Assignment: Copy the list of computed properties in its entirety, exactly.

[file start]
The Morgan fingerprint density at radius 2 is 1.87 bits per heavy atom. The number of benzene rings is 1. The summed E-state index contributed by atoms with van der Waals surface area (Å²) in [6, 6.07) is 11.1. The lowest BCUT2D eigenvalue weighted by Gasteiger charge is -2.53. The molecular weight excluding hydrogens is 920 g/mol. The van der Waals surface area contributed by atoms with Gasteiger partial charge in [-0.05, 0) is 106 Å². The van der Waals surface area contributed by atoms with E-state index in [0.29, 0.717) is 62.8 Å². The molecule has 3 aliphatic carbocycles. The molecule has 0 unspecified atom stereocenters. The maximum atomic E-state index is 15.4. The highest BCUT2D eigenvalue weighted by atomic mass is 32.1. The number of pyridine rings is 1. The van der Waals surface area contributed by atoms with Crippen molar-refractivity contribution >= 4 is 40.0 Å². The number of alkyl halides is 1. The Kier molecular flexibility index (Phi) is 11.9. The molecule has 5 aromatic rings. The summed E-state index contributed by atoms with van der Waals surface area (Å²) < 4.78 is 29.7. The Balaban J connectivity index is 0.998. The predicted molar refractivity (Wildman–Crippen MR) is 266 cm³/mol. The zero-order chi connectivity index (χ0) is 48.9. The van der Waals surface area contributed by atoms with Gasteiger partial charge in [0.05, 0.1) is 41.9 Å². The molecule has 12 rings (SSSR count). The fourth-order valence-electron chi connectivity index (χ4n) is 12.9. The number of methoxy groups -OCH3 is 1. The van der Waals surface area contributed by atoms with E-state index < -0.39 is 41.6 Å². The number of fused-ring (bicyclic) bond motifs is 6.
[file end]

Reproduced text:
The Morgan fingerprint density at radius 2 is 1.87 bits per heavy atom. The number of benzene rings is 1. The summed E-state index contributed by atoms with van der Waals surface area (Å²) in [6, 6.07) is 11.1. The lowest BCUT2D eigenvalue weighted by Gasteiger charge is -2.53. The molecular weight excluding hydrogens is 920 g/mol. The van der Waals surface area contributed by atoms with Gasteiger partial charge in [-0.05, 0) is 106 Å². The van der Waals surface area contributed by atoms with E-state index in [0.29, 0.717) is 62.8 Å². The molecule has 3 aliphatic carbocycles. The molecule has 0 unspecified atom stereocenters. The maximum atomic E-state index is 15.4. The highest BCUT2D eigenvalue weighted by atomic mass is 32.1. The number of pyridine rings is 1. The van der Waals surface area contributed by atoms with Crippen molar-refractivity contribution >= 4 is 40.0 Å². The number of alkyl halides is 1. The Kier molecular flexibility index (Phi) is 11.9. The molecule has 5 aromatic rings. The summed E-state index contributed by atoms with van der Waals surface area (Å²) < 4.78 is 29.7. The Balaban J connectivity index is 0.998. The predicted molar refractivity (Wildman–Crippen MR) is 266 cm³/mol. The zero-order chi connectivity index (χ0) is 48.9. The van der Waals surface area contributed by atoms with Gasteiger partial charge in [0.05, 0.1) is 41.9 Å². The molecule has 12 rings (SSSR count). The fourth-order valence-electron chi connectivity index (χ4n) is 12.9. The number of methoxy groups -OCH3 is 1. The van der Waals surface area contributed by atoms with E-state index < -0.39 is 41.6 Å². The number of fused-ring (bicyclic) bond motifs is 6.